There’s a special place at the end of my road – a place where time stands still. Or does it?
Six years ago my family was relocated from Ohio to Georgia. This was our 8th relocation of my career, so we’re familiar with the process. We’ve never taken more than 48 hours to buy any of our 8 homes, and this time was no exception.
One of the main reasons we chose our current home is the relative remoteness of the place. While only 25 miles from downtown Atlanta, we’re surrounded by literally thousands of acres of woods. It was a natural fit, given our need for space for our goats and four dogs, and our general love of the outdoors.
(Picture at left is, literally, the end of the road. 100 yards ahead is the barricade)
What remains of the “old” road is a washed out dirt track, heavily rutted in places by lack of maintenance on the old dirt road. Along the old road are fascinating remains of old homes (see the “feature photo” at top of this article), an old car, bullet ridden stop signs at an old intersection, etc. In six years of walking down that road, I’ve only seen another person one time. It’s desolate, quiet, serene and beautiful.
(Picture at right is a view on the old road)
After a 1,5 mile hike down the old road, there’s evidence of the old bridge’s foundation. It’s the dogs’ favorite place in the world to swim. It’s also their Dad’s favorite place to walk.
I walked there a few weekends ago, and took the picture at the top of this post.
I thought as I walked:
“A Place Where Time Stands Still.
Or is it?”
While the journey down the washed out road is a fascinating journey through the past, has it really stood still? The house in this picture was once someone’s yard, someone’s home. They have a life story that was built within it’s now decaying walls.
It’s now decaying walls.
Even here, where nothing has changed since the road was closed, time moves on. Decay slowly returns the timbers back to the earth. The stop sign will, invevitably, rust away. The road will likely, at some point, become overgrown and disappear back into forest.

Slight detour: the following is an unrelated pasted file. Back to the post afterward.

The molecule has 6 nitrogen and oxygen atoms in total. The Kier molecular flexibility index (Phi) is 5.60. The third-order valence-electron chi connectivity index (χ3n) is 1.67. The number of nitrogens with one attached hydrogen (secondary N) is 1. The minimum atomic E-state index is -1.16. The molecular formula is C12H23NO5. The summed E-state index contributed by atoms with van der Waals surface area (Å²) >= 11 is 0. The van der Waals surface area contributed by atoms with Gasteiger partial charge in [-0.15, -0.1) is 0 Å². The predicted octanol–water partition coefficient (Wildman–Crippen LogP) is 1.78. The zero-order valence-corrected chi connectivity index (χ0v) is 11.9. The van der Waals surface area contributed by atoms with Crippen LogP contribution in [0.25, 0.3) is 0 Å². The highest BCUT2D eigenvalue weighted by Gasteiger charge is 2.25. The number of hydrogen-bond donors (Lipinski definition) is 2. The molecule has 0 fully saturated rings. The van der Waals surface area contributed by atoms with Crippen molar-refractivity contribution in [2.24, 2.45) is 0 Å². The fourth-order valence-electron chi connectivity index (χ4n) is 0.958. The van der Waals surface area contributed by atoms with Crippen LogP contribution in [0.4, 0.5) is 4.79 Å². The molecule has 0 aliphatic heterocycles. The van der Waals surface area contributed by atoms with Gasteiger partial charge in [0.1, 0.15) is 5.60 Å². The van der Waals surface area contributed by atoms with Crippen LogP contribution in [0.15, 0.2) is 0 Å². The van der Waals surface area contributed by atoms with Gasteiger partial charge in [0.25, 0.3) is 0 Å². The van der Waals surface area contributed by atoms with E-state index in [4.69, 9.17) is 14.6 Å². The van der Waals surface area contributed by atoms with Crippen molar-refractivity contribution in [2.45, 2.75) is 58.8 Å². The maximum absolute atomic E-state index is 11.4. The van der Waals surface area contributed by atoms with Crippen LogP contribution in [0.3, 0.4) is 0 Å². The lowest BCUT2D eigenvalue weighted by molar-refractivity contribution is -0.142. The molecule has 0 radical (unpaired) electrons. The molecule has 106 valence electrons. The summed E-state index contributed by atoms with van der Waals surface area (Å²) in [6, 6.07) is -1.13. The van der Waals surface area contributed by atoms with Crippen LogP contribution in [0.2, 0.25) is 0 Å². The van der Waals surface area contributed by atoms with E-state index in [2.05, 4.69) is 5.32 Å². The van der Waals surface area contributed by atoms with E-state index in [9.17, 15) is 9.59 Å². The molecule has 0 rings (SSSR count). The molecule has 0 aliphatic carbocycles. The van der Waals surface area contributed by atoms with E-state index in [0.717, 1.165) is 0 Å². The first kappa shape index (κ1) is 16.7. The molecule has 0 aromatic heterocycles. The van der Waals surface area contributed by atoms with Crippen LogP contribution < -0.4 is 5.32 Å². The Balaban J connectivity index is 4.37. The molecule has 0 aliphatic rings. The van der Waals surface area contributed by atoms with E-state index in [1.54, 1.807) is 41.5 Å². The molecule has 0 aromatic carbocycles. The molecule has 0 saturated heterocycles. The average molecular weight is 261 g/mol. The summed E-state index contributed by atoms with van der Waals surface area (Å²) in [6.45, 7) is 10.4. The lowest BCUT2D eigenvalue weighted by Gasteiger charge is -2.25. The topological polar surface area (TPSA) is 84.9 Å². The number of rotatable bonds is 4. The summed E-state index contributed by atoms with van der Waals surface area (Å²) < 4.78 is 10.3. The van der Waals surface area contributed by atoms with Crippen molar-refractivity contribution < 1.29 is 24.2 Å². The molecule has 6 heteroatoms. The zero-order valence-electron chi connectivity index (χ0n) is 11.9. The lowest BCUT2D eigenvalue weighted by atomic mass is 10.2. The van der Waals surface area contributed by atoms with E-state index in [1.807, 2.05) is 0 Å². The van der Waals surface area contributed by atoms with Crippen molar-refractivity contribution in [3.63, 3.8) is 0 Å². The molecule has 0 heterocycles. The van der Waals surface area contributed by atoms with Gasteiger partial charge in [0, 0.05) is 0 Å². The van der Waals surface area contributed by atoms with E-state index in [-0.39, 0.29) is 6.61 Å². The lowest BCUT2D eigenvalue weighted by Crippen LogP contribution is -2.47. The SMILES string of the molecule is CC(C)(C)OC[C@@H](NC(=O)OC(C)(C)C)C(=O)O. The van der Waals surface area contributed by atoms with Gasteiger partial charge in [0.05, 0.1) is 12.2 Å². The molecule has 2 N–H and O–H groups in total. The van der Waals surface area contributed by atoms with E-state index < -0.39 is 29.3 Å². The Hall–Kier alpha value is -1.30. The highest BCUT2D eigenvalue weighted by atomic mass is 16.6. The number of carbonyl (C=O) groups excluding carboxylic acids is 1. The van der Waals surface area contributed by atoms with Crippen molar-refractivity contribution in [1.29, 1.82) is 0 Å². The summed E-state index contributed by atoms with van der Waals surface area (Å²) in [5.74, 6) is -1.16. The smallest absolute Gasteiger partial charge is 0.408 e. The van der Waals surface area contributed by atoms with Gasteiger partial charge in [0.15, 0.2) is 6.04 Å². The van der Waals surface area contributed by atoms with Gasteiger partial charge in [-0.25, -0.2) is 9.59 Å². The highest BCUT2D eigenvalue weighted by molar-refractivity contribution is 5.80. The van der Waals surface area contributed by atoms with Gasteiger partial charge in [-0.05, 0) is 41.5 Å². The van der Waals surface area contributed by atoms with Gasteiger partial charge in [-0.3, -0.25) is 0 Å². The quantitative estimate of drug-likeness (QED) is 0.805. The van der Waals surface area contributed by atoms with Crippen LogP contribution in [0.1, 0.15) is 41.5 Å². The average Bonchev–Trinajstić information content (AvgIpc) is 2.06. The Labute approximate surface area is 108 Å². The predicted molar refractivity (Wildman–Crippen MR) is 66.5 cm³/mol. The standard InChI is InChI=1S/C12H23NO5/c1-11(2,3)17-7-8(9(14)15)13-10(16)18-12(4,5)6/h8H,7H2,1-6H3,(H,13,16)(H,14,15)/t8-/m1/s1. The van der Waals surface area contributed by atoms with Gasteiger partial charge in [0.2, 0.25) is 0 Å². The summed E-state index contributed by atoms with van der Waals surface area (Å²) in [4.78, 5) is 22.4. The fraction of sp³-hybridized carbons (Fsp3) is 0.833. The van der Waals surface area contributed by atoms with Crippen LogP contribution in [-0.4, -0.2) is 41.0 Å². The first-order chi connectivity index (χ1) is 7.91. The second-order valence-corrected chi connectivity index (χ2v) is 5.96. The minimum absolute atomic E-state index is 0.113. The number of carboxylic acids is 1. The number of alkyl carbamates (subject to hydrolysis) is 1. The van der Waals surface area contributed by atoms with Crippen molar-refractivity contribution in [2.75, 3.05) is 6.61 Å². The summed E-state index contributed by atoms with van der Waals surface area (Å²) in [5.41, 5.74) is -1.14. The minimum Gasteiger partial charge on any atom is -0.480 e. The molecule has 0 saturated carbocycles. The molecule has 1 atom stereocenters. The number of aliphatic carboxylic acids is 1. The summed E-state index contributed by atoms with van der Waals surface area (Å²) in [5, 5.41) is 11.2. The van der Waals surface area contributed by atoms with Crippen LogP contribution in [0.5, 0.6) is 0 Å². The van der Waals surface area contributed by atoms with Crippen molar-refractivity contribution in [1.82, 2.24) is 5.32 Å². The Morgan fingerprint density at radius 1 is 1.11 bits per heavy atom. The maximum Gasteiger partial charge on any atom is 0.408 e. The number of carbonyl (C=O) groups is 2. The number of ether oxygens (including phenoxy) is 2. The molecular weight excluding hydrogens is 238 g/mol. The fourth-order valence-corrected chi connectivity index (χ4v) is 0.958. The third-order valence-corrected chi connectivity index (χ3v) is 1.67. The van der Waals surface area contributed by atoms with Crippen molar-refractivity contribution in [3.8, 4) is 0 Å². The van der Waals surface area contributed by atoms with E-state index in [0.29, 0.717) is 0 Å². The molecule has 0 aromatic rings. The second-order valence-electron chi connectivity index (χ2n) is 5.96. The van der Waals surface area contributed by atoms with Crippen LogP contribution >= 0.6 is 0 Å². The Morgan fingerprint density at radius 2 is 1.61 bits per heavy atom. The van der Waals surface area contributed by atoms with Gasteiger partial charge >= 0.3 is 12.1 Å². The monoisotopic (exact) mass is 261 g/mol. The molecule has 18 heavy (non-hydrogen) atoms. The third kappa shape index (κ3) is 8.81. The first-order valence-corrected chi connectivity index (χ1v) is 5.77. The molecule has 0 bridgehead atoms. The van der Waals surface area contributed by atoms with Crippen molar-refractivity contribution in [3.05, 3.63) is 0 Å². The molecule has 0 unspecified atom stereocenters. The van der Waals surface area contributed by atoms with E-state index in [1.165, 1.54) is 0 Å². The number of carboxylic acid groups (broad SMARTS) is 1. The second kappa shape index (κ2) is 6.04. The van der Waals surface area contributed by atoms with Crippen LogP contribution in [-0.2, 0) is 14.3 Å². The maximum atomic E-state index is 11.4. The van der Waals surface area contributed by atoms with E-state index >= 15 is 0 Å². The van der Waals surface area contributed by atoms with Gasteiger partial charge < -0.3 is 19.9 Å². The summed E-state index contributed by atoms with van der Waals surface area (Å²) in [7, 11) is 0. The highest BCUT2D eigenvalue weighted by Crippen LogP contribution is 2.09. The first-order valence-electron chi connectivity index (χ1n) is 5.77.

Time’s Connection To Personal Finance
Time is an important element as you approach your investment strategy. In the words of John F. Kennedy, time does not stand still:
Recognize the unending nature of time:
If you choose to procrastinate with your investments, time moves on. You lose.
If you choose to leverage the power of compounding, time moves on. You win.
Either way, time moves on. Time is outside your control, but it’s impact on your financial future is unmistakable. Every dollar you put to work TODAY, is worth more than if you wait until TOMORROW. The reality is that, at some point in your future, you will most likely be unable to continue to work. Once that time arrives, you’ll either have built a sufficient investment portfolio to allow a high quality of life in retirement, or you’ll have squandered the opportunity due to procrastination and face a difficult and uncertain future.
In this arena, procrastination has a true and significant cost.
Don’t wait. If you haven’t gotten serious about your personal finances, there’s no time like the present to get started.
Your future self will thank you.